Thursday, January 24, 2008
Can online networkers 'poke' in real life?

People who don’t do MySpace, Facebook or similar sites usually moan that they prefer real life social networking, deeming avid fans losers who chat to their pretend friends in secluded dingy bedrooms.

While the rest of us are “poking” or posting on “funwalls”, they are out pressing the flesh, chewing ears, slipping business cards into wallets and no doubt harping on about people who waste their time on the Internet.

The two worlds collided this week at the meeting of big business cheeses and global leaders that is the World Economic Forum. A seminar titled: “Add a Friend: Accept or Decline” lured online community leaders out into the schmoozing open.

So the question is: Can online social networkers do it in real life?

The answer is yes. With gusto.

There was a raucuous hubbub of conversation at the seminar as key figures from business and blogosphere came face-to-face.

As far as I know there was no poking, but plenty of gentle ribbing from networking rivals -- a rather flushed Reid Hoffman, chairman of LinkedIn, absorbed a heckling as he outlined ideas for improving Internet interaction.

Plenty of actual LOL followed blogging legend Robert Scoble’s account of getting booted off Facebook for violating the site’s rules and abusing the trust of his 5,000 “friends”.

Much of the discussion focused on how social sites are miscast as work distractions and how they can in fact drive the workplace, with anecdotes of businesses tapping innovative skills beyond company boundaries through the Internet.

Given the professions of those attending the seminar, it was no surprise that some were blogging the event as it happened, cutting edge cell phones and computers glowing from every table.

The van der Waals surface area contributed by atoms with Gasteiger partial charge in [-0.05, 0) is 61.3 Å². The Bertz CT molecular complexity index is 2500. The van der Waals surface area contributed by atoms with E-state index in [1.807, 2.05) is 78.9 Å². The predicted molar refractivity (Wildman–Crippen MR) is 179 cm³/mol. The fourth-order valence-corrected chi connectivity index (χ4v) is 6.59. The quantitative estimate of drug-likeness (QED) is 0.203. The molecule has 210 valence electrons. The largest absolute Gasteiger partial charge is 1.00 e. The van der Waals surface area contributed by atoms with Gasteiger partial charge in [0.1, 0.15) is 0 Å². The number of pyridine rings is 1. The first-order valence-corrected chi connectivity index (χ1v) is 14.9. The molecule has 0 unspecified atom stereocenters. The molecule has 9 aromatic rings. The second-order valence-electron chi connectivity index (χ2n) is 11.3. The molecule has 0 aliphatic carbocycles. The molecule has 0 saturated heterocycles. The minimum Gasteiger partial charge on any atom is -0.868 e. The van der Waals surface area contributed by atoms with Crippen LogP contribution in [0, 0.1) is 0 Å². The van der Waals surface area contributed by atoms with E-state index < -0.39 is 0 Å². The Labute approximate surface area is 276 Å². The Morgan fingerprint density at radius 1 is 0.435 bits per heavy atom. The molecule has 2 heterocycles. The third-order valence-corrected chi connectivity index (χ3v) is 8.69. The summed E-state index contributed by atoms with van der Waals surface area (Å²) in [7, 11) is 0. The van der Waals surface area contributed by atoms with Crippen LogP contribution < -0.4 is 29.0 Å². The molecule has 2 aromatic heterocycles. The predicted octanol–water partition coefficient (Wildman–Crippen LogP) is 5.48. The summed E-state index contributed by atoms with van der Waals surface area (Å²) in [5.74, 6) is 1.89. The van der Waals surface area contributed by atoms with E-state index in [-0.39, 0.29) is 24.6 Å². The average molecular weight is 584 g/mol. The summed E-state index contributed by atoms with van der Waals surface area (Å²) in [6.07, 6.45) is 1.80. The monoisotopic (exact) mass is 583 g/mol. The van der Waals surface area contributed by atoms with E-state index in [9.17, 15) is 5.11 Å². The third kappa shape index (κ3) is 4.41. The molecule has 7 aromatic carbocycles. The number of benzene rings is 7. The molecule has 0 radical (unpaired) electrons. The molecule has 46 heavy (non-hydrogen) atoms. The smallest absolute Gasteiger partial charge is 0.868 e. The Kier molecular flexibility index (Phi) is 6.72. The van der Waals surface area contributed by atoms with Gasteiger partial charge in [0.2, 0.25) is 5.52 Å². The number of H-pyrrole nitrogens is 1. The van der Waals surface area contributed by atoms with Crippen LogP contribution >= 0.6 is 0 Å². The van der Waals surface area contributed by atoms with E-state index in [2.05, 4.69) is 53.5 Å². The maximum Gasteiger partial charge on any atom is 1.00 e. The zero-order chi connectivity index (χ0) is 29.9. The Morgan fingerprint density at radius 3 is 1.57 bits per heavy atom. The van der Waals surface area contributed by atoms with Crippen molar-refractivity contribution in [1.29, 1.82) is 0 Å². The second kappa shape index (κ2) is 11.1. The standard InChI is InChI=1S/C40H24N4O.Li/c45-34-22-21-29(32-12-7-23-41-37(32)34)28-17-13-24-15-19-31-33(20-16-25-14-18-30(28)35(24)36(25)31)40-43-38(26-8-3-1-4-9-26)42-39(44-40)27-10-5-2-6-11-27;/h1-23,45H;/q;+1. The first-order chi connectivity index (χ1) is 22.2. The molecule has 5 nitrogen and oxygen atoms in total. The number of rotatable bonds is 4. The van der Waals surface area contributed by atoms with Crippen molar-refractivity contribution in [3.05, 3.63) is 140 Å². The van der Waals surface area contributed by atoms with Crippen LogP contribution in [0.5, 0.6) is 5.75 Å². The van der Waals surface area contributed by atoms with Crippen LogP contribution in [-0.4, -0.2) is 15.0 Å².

But at the end of the evening, these digital pioneers abandoned their electronics and indulged in a bit old school networking – swapping business cards.

From Digital Producer Barry Neild in Davos
Harvard dropout Mark Zuckerberg created one of the most trafficked sites on the Web and became a paper billionaire as a result. But ongoing lawsuits suggest that Facebook's origins are murkier than Zuckerberg would like to admit. Is the man many are calling Harvard’s next Bill Gates telling the truth?

most of the world meets , chats and interacts on line nowadays and there may be chance that the person may be beside you in a sub but you may not know him/her by his face ...

world has changed and chenged for ever.. Wrold Economic Forum is the best chance to knowing a person in person .
Swaping of business cards and Add a friend is good way to know each other
Two people at this year's Davos event know social networking well- Bono and Gore. Yet they are also two of the most well-traveled. I think social networking and traditional networking in many cases complement each other.

It's why online social media are typically utilized in social marketing efforts on the ground, with the objective being to inspire personal action(s) for a cause.

there is a concept of dis-intermediation to re-intermediation, which has been firstly used by eBay, Dell and Amazon and now MySpace and Facebook - we may take a guess - how would these 2 look like in years time.
investigate before you donate.. before funding ANY charity. please visit. (learn how charities misspend research dollars) and, read what the march of dimes spends (30 million a year) your money on..
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